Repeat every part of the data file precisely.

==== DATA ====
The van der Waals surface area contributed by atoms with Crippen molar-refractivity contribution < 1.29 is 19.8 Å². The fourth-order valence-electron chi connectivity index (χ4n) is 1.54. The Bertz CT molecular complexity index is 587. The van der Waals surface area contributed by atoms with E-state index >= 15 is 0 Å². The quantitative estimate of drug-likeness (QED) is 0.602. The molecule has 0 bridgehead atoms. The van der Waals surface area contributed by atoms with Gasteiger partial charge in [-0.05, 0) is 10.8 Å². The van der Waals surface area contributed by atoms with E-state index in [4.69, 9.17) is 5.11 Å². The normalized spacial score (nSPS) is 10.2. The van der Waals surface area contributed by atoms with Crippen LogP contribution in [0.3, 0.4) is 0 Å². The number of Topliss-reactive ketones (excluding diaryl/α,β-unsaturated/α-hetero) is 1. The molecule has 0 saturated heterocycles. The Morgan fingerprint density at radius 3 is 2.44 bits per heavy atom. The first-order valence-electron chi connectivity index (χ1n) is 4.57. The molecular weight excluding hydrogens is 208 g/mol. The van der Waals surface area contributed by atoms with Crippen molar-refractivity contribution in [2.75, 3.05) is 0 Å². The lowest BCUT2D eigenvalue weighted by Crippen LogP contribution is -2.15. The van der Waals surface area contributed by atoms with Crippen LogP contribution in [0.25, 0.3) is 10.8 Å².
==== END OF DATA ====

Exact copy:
The van der Waals surface area contributed by atoms with Crippen molar-refractivity contribution < 1.29 is 19.8 Å². The fourth-order valence-electron chi connectivity index (χ4n) is 1.54. The Bertz CT molecular complexity index is 587. The van der Waals surface area contributed by atoms with E-state index >= 15 is 0 Å². The quantitative estimate of drug-likeness (QED) is 0.602. The molecule has 0 bridgehead atoms. The van der Waals surface area contributed by atoms with Gasteiger partial charge in [-0.05, 0) is 10.8 Å². The van der Waals surface area contributed by atoms with E-state index in [4.69, 9.17) is 5.11 Å². The normalized spacial score (nSPS) is 10.2. The van der Waals surface area contributed by atoms with Crippen LogP contribution in [0.3, 0.4) is 0 Å². The number of Topliss-reactive ketones (excluding diaryl/α,β-unsaturated/α-hetero) is 1. The molecule has 0 saturated heterocycles. The Morgan fingerprint density at radius 3 is 2.44 bits per heavy atom. The first-order valence-electron chi connectivity index (χ1n) is 4.57. The molecular weight excluding hydrogens is 208 g/mol. The van der Waals surface area contributed by atoms with Crippen molar-refractivity contribution in [2.75, 3.05) is 0 Å². The lowest BCUT2D eigenvalue weighted by Crippen LogP contribution is -2.15. The van der Waals surface area contributed by atoms with Crippen LogP contribution in [0.25, 0.3) is 10.8 Å².